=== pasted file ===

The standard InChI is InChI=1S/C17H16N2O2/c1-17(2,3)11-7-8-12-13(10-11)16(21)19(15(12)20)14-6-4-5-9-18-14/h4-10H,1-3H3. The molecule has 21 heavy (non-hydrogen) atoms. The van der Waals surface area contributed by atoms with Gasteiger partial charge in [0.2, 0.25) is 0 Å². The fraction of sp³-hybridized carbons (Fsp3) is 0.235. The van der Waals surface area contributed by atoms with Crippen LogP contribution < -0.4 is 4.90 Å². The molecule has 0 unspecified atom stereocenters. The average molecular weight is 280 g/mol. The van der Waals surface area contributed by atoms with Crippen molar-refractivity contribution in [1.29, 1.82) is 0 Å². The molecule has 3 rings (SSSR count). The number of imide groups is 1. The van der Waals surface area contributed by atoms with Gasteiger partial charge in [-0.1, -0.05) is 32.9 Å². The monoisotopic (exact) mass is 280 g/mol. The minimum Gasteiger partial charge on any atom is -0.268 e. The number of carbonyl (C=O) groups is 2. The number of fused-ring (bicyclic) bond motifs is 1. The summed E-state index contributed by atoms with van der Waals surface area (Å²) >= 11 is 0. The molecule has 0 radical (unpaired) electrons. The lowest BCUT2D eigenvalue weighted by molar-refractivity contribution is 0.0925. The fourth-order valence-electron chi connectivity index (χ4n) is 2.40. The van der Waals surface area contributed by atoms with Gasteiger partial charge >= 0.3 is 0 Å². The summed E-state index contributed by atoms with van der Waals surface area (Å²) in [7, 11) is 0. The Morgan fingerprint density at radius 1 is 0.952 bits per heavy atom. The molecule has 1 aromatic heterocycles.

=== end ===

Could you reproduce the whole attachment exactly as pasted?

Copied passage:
The standard InChI is InChI=1S/C17H16N2O2/c1-17(2,3)11-7-8-12-13(10-11)16(21)19(15(12)20)14-6-4-5-9-18-14/h4-10H,1-3H3. The molecule has 21 heavy (non-hydrogen) atoms. The van der Waals surface area contributed by atoms with Gasteiger partial charge in [0.2, 0.25) is 0 Å². The fraction of sp³-hybridized carbons (Fsp3) is 0.235. The van der Waals surface area contributed by atoms with Crippen LogP contribution < -0.4 is 4.90 Å². The molecule has 0 unspecified atom stereocenters. The average molecular weight is 280 g/mol. The van der Waals surface area contributed by atoms with Crippen molar-refractivity contribution in [1.29, 1.82) is 0 Å². The molecule has 3 rings (SSSR count). The number of imide groups is 1. The van der Waals surface area contributed by atoms with Gasteiger partial charge in [-0.1, -0.05) is 32.9 Å². The monoisotopic (exact) mass is 280 g/mol. The minimum Gasteiger partial charge on any atom is -0.268 e. The number of carbonyl (C=O) groups is 2. The number of fused-ring (bicyclic) bond motifs is 1. The summed E-state index contributed by atoms with van der Waals surface area (Å²) >= 11 is 0. The molecule has 0 radical (unpaired) electrons. The lowest BCUT2D eigenvalue weighted by molar-refractivity contribution is 0.0925. The fourth-order valence-electron chi connectivity index (χ4n) is 2.40. The van der Waals surface area contributed by atoms with Gasteiger partial charge >= 0.3 is 0 Å². The summed E-state index contributed by atoms with van der Waals surface area (Å²) in [7, 11) is 0. The Morgan fingerprint density at radius 1 is 0.952 bits per heavy atom. The molecule has 1 aromatic heterocycles.